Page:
The rules of baseball are pretty clear-cut. If the runner arrives at the base before the ball, he is safe. But if the ball arrives before the runner, he’s out.

But what about a tie? What if the ball and runner arrive at exactly the same time? The rules address this scenario as well.

The tie goes to the runner.

Did you know there’s a similar rule when determining the powers of the federal government?

A tie goes to the people.

St. George Tucker articulated this principle in the first extended, systematic commentary on the Constitution. Published in 1803, View of the Constitution of the United States served as an important law book, informing the opinions of judges, lawyers and politicians for the next 50 years. He explained that we should always construe federal power in the most limited sense possible.

“The powers delegated to the federal government, are, in all cases, to receive the most strict construction that the instrument will bear, where the rights of a state or of the people, either collectively or individually, may be drawn in question.”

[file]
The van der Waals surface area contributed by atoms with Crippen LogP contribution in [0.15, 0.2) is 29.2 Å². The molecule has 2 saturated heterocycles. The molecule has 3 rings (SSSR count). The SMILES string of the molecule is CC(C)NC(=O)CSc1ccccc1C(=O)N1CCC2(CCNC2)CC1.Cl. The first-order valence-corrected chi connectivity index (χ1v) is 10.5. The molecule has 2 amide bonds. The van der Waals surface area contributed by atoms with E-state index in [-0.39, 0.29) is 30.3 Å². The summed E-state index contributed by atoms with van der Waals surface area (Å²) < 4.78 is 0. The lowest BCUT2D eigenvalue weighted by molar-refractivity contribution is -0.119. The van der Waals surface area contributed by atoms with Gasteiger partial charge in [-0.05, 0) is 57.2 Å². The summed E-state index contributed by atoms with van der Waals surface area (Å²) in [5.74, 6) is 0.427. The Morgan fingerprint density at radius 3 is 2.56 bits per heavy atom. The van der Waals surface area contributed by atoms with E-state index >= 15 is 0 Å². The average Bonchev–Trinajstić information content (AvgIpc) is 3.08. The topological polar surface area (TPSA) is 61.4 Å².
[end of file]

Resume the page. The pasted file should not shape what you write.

In other words, if there is any doubt about the validity of a federal power, we should err on the side of the people, or the state. We should assume that the federal government has no such power. If there is any question about whether or not the federal government should do this or that, the answer is always no. The power belongs exclusively to the people, or if they have delegated it – to their states.

A tie goes to the people.

Mike Maharrey

The 10th Amendment

“The powers not delegated to the United States by the Constitution, nor prohibited by it to the States, are reserved to the States respectively, or to the people.”



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